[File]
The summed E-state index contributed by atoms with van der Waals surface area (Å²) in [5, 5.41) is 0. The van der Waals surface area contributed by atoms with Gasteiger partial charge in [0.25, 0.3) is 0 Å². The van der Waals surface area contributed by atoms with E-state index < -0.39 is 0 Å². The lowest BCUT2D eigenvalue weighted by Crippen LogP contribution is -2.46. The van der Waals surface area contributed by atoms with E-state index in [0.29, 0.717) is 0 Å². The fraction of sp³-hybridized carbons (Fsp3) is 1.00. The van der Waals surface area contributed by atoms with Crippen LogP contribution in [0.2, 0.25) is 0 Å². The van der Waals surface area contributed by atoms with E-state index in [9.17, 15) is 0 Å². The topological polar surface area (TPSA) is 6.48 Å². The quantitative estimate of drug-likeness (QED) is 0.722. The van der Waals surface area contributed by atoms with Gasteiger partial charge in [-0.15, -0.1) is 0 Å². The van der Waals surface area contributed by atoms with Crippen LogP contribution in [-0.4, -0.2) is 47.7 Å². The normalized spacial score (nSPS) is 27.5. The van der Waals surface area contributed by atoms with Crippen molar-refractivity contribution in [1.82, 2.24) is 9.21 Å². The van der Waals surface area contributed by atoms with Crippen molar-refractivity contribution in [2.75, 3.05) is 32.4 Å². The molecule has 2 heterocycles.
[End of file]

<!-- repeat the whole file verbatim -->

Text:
The summed E-state index contributed by atoms with van der Waals surface area (Å²) in [5, 5.41) is 0. The van der Waals surface area contributed by atoms with Gasteiger partial charge in [0.25, 0.3) is 0 Å². The van der Waals surface area contributed by atoms with E-state index < -0.39 is 0 Å². The lowest BCUT2D eigenvalue weighted by Crippen LogP contribution is -2.46. The van der Waals surface area contributed by atoms with E-state index in [0.29, 0.717) is 0 Å². The fraction of sp³-hybridized carbons (Fsp3) is 1.00. The van der Waals surface area contributed by atoms with Crippen LogP contribution in [0.2, 0.25) is 0 Å². The van der Waals surface area contributed by atoms with E-state index in [9.17, 15) is 0 Å². The topological polar surface area (TPSA) is 6.48 Å². The quantitative estimate of drug-likeness (QED) is 0.722. The van der Waals surface area contributed by atoms with Gasteiger partial charge in [-0.15, -0.1) is 0 Å². The van der Waals surface area contributed by atoms with Crippen LogP contribution in [-0.4, -0.2) is 47.7 Å². The normalized spacial score (nSPS) is 27.5. The van der Waals surface area contributed by atoms with Crippen molar-refractivity contribution in [1.82, 2.24) is 9.21 Å². The van der Waals surface area contributed by atoms with Crippen molar-refractivity contribution in [2.75, 3.05) is 32.4 Å². The molecule has 2 heterocycles.